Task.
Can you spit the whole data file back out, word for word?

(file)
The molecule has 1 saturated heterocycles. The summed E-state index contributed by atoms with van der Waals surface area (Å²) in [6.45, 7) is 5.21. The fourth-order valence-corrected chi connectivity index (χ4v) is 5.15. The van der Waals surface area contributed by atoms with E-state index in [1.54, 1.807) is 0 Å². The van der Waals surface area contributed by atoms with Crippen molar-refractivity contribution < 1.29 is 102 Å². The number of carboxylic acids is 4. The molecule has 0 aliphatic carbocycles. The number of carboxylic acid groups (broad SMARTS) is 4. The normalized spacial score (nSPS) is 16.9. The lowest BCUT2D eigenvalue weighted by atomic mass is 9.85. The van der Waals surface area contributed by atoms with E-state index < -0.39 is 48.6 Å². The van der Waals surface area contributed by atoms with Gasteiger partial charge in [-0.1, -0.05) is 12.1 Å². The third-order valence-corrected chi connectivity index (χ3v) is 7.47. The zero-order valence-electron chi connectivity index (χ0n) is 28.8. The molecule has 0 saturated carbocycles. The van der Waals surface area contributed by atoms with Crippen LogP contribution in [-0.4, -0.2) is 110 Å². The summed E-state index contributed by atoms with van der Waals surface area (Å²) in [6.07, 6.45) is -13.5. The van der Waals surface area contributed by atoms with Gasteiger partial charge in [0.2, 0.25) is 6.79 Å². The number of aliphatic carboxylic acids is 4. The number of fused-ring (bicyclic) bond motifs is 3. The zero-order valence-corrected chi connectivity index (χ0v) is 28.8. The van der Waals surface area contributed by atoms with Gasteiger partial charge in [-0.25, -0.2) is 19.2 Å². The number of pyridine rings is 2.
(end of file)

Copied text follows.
The molecule has 1 saturated heterocycles. The summed E-state index contributed by atoms with van der Waals surface area (Å²) in [6.45, 7) is 5.21. The fourth-order valence-corrected chi connectivity index (χ4v) is 5.15. The van der Waals surface area contributed by atoms with E-state index in [1.54, 1.807) is 0 Å². The van der Waals surface area contributed by atoms with Crippen molar-refractivity contribution < 1.29 is 102 Å². The number of carboxylic acids is 4. The molecule has 0 aliphatic carbocycles. The number of carboxylic acid groups (broad SMARTS) is 4. The normalized spacial score (nSPS) is 16.9. The lowest BCUT2D eigenvalue weighted by atomic mass is 9.85. The van der Waals surface area contributed by atoms with E-state index < -0.39 is 48.6 Å². The van der Waals surface area contributed by atoms with Gasteiger partial charge in [-0.1, -0.05) is 12.1 Å². The third-order valence-corrected chi connectivity index (χ3v) is 7.47. The zero-order valence-electron chi connectivity index (χ0n) is 28.8. The molecule has 0 saturated carbocycles. The van der Waals surface area contributed by atoms with Crippen LogP contribution in [-0.4, -0.2) is 110 Å². The summed E-state index contributed by atoms with van der Waals surface area (Å²) in [6.07, 6.45) is -13.5. The van der Waals surface area contributed by atoms with Gasteiger partial charge in [0.2, 0.25) is 6.79 Å². The number of aliphatic carboxylic acids is 4. The number of fused-ring (bicyclic) bond motifs is 3. The zero-order valence-corrected chi connectivity index (χ0v) is 28.8. The van der Waals surface area contributed by atoms with Gasteiger partial charge in [-0.25, -0.2) is 19.2 Å². The number of pyridine rings is 2.